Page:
With the explosion of superhero movies in recent years — some of them excellent — basically anything with a costumed crime fighter will sell tickets.
While everything stamped with the Marvel logo may be a box-office success these days, however, not every superhero film is going to be an artistic success.
“Thor: The Dark World” is a messy and generic sequel which may temporarily slake the thirst for comic book adventure, but will be forgotten as soon as the next superhero hits the screen.
“Dark World” is far closer to “Iron Man 2” than “The Avengers” — more special effects and battles, less coherence than the original “Thor.”
Much — probably too much — of “Dark World” takes place on Asgard, where our hero Thor serves his father Odin (played with bombastic fervor by Anthony Hopkins) and keeps a wary eye on his imprisoned, but still mischievous, brother Loki (Tom Hiddleston).
The film’s primary nemesis is Malekith, played by Christopher Eccleston (“Dr. Who”), leader of the vicious dark elves, who have been waiting in their own sort of purgatory for eons for a rare convergence of realms or planets or somesuch that will allow them to destroy the universe.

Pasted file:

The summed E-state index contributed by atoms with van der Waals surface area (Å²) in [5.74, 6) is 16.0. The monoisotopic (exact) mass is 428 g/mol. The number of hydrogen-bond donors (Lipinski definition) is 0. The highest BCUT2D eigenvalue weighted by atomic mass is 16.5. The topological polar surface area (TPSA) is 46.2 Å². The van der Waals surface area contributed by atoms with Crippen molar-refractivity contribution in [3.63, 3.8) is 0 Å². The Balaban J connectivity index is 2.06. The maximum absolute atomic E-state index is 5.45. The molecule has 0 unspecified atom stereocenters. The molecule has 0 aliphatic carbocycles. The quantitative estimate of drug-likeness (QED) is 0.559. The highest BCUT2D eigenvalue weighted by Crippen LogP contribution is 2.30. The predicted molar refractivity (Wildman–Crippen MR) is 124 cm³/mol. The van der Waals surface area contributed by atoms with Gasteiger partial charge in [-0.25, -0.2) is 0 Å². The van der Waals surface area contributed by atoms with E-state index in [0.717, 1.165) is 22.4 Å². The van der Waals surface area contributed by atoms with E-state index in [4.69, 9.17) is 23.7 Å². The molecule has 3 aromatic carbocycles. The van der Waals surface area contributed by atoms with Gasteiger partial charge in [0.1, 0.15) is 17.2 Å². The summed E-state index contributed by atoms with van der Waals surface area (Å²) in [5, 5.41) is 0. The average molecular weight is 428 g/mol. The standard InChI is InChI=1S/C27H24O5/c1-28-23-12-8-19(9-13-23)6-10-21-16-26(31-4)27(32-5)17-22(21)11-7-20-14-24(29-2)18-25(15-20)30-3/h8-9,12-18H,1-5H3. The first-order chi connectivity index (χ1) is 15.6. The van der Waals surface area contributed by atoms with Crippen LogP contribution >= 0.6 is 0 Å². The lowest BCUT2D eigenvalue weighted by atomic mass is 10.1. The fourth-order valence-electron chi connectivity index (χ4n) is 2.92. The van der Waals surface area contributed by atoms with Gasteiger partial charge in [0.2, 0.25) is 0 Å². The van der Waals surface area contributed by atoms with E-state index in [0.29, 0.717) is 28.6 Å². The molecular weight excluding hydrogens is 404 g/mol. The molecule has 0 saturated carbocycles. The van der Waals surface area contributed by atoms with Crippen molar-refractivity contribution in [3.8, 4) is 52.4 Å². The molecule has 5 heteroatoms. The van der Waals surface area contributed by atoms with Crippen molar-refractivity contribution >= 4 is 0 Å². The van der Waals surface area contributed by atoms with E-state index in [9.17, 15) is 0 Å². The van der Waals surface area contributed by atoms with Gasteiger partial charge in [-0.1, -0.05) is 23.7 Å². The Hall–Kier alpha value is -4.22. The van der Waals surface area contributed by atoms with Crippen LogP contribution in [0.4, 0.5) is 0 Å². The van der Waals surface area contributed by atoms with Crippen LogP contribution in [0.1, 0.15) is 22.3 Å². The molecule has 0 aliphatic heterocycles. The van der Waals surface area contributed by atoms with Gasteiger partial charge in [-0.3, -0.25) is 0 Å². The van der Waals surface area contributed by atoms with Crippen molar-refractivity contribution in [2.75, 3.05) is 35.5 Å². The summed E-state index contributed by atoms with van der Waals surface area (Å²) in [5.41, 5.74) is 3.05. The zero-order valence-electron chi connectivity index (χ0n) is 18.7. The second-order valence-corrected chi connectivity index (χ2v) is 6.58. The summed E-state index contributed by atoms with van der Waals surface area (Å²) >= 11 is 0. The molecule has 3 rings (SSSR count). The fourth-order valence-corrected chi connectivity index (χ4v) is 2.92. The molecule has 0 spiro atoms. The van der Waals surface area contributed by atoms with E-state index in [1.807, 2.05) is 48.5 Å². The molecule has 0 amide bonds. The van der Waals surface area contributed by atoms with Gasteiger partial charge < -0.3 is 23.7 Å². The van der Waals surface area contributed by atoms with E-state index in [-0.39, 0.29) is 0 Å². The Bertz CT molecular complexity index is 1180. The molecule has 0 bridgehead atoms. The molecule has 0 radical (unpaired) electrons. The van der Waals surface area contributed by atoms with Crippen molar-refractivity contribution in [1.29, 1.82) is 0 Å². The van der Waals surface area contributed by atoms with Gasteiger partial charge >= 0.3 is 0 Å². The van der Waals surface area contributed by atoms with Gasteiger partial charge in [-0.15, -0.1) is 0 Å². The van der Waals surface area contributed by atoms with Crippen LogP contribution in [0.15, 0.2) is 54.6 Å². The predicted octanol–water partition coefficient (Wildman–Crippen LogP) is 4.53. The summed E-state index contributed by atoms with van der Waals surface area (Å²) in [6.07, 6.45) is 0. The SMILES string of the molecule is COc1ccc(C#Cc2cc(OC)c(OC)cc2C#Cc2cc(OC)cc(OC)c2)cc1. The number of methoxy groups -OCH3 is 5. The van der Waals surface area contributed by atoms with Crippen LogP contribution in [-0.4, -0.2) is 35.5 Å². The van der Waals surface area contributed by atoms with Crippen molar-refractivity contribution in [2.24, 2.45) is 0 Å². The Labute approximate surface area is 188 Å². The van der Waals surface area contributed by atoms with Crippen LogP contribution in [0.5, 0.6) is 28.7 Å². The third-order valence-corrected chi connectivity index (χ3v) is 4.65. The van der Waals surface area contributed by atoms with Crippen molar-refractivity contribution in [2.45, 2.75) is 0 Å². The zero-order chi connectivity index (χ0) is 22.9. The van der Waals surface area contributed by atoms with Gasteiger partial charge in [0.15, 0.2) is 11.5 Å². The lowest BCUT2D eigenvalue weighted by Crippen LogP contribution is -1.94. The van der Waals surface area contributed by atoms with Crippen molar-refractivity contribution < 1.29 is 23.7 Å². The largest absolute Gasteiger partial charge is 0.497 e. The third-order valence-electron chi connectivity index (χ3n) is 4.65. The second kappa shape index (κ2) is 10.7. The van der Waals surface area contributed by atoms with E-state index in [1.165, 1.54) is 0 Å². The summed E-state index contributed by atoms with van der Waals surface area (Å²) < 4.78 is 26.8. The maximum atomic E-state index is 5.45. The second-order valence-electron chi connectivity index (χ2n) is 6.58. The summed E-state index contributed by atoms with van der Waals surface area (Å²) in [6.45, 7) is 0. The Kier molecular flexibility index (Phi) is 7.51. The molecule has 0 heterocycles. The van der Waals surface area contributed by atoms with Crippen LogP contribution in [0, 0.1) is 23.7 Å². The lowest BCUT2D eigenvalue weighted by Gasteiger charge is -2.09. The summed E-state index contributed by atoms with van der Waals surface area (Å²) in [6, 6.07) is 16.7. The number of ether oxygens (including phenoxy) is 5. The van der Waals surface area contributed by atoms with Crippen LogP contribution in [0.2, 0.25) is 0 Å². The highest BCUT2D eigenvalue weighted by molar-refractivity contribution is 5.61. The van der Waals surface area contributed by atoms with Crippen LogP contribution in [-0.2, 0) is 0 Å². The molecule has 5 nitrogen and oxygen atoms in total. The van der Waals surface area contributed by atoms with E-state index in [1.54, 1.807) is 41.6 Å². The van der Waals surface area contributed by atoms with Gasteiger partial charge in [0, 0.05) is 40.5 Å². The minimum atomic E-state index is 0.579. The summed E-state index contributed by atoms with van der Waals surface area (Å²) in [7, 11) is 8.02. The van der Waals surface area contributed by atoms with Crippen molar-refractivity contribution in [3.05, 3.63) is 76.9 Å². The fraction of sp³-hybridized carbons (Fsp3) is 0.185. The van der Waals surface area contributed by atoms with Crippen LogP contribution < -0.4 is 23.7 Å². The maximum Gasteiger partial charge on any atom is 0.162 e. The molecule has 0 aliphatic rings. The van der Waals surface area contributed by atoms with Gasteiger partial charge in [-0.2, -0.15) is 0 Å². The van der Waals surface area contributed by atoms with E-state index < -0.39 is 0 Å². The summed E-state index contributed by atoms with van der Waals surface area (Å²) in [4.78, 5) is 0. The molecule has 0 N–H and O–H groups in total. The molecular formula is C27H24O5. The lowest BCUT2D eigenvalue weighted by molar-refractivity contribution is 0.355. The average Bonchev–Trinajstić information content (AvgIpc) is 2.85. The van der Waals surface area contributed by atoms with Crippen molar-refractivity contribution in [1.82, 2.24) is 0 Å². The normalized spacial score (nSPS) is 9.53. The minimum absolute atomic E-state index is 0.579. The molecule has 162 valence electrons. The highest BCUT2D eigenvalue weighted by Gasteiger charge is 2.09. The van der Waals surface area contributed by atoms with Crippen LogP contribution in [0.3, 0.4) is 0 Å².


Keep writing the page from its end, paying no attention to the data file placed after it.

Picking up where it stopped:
Yes, the future of the universe is once again at stake.
Thor is eventually reunited with his earth-bound astrophysicist girlfriend Jane Foster (Natalie Portman), who has come in contact with the Aether, the mysterious, all-powerful substance that the dark elves need for their plans of domination.
The film has plenty of relatively bland action scenes, and some hit-or-miss humor. Am I the only one who is annoyed by Kat Dennings, who plays would-be comic-relief intern Darcy?
Still, it’s at its best when it’s earthbound, with fantastical creatures and crises introduced to our world and the human characters. The scenes on and around Asgard tend to drag.
There’s enough stuff happening on the screen in “Thor: The Dark World” that viewers may not have time to question all the Norse gobbledygook, and may not even wonder why Stellan Skarsgard, as scientist Erik Selvig, walks around a lot without pants on.
The movie doesn’t do any harm to the superhero genre, but it does bring us closer to the saturation point. That puts pressure on the upcoming Captain America and Amazing Spider-Man sequels to be better than mediocre.
One note on “Dark World” for those who usually leave the theater quickly: there are two bonus scenes in the credits, one early on, and one at the very end.
Rental Recommendation: “Spider-Man 2” shows how superhero sequels should be done. Grade: A.
Email Steve Ouellette: Ouellette1918@gmail.com
"Thor: The Dark World"
Starring: Chris Hemsworth, Natalie Portman, Tom Hiddleston
Rated: PG-13 (action, violence, adult themes)
Running time: 120 minutes